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My list, I’m afraid, is in no particular order. I loved all of these books like children – individually and with no favorites.
Molly Harper is definitely one of my favorite light-reading authors, mostly for her deliciously snarky humor. This Alaskan werewolf romance is one of her best offerings yet.
If you’ve never read alternate history fantasy, this is a great place to start. It’s set in a post WWII Britain where “Peace In Our Time” really lasted… at a price. Now the government is friendly with the victorious German Nazis, and Jews, homosexuals, and other “undesirables” fear for their lives. Farthing is the first book in a loosely related trilogy.
Although such comparisons are usually shallow, unfair, or both, I’m going to describe this to you like I did to my girlfriends with reading children: Harry Potter. With magic math.
The Wicked Girls by Alex Marwood (2008)
This is the “not my usual” pick on this list – I don’t normally read crime. This one really worked for me, though – strong characterization, an unusual setting, and a mystery I couldn’t figure out. I originally got the recommendation from A Work In Progress, and so her review is linked above.
This short, somewhat stylized novel explores the life of a house over 100 years. Although it was written in 1945, I also found it to be very modern in the way it examined women’s roles in society.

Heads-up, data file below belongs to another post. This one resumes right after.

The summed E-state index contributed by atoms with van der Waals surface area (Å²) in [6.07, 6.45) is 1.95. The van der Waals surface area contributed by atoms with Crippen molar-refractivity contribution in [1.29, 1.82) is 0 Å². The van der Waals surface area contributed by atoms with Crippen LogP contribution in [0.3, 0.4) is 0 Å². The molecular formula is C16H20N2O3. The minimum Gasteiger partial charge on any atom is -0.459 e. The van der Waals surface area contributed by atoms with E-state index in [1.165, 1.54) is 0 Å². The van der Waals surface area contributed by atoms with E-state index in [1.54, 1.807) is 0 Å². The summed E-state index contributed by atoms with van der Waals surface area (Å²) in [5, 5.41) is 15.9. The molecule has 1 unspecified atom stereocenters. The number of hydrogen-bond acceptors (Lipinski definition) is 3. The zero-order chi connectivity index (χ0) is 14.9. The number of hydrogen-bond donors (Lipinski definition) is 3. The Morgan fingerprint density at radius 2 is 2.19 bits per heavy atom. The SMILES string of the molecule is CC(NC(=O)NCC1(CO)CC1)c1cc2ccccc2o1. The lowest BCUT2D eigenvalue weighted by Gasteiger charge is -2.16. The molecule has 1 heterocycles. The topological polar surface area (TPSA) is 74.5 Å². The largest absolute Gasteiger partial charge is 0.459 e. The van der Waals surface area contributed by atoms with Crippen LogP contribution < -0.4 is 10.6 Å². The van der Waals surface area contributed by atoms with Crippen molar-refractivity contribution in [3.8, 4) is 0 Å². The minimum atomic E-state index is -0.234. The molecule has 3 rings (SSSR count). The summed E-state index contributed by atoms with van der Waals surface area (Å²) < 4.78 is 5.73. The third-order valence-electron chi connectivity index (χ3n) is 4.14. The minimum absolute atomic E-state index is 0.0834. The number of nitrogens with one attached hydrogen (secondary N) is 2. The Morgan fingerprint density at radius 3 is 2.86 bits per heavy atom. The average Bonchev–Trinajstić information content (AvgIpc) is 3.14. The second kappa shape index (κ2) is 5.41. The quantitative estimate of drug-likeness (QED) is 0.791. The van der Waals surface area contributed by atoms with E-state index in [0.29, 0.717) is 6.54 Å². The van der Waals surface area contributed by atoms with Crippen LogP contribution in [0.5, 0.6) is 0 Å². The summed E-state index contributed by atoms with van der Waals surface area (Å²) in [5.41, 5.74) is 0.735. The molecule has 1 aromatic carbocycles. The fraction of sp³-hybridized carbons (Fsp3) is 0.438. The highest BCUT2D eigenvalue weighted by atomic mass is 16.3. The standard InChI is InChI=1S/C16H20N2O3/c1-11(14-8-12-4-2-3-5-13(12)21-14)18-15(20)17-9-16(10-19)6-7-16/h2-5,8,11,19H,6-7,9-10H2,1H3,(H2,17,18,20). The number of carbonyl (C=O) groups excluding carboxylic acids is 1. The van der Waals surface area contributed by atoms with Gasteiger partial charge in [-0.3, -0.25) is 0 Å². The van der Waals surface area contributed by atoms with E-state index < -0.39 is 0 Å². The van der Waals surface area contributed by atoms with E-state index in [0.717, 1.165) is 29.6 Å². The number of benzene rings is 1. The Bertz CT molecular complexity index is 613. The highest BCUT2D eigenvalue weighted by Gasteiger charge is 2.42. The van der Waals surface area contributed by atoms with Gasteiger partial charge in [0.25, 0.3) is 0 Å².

A Wilder Rose by Susan Wittig Albert (2013)
What was the relationship between Laura Ingalls Wilder and her author daughter, Rose? This book is a fictionalized account of the years after Rose returned from Albania and settled down (or didn’t) to working with her mother on the Little House books. Albert does an amazing job of capturing Rose’s voice and filling in some missing years in these fascinating womens’ lives.
The Blood of Flowers by Anita Amirezzvani (2007)
This unusual piece of historical fiction is about a Persian village girl who dreams of working as a rugmaker in the big city. The story line of finding your place in a world that is not always friendly to women was so true that it resonated with me as a current-day woman engineer in heavy industry. There’s also some light romance and intrigue, and the setting is absolutely wonderful: richly and lovingly detailed seventeenth-century Persia.
My Salinger Year Joanna Rakoff (2014)
This memoir successfully opens a window into another life & another world: in this case, mid-90’s literary New York. Like most window-gazing, this book will satisfy your inner book-nerd voyeur.
Wisp of a Thing by Alex Bledsoe (2014)
Although you could easily read it as a standalone book, Wisp of a Thing is the second installment in Bledsoe’s rural fantasy series about the Tufa, a mysterious group of people — or ?? — living in the hills in Tennesee. The books are infused with music and Appalachia and magic, and are the most wonderful antidote to too much urban fantasy.
Enchantress from the Stars by Sylvia Engdahl (1970)
Sylvia Engdahl gives us both fantasy and science fiction in this classic YA novel: a story of three brothers who try to slay a dragon with the help of an enchantress and a sorcerer, and science fiction about three anthropologists from an advanced race of humans that travel to a less developed planet to help the locals resist colonization.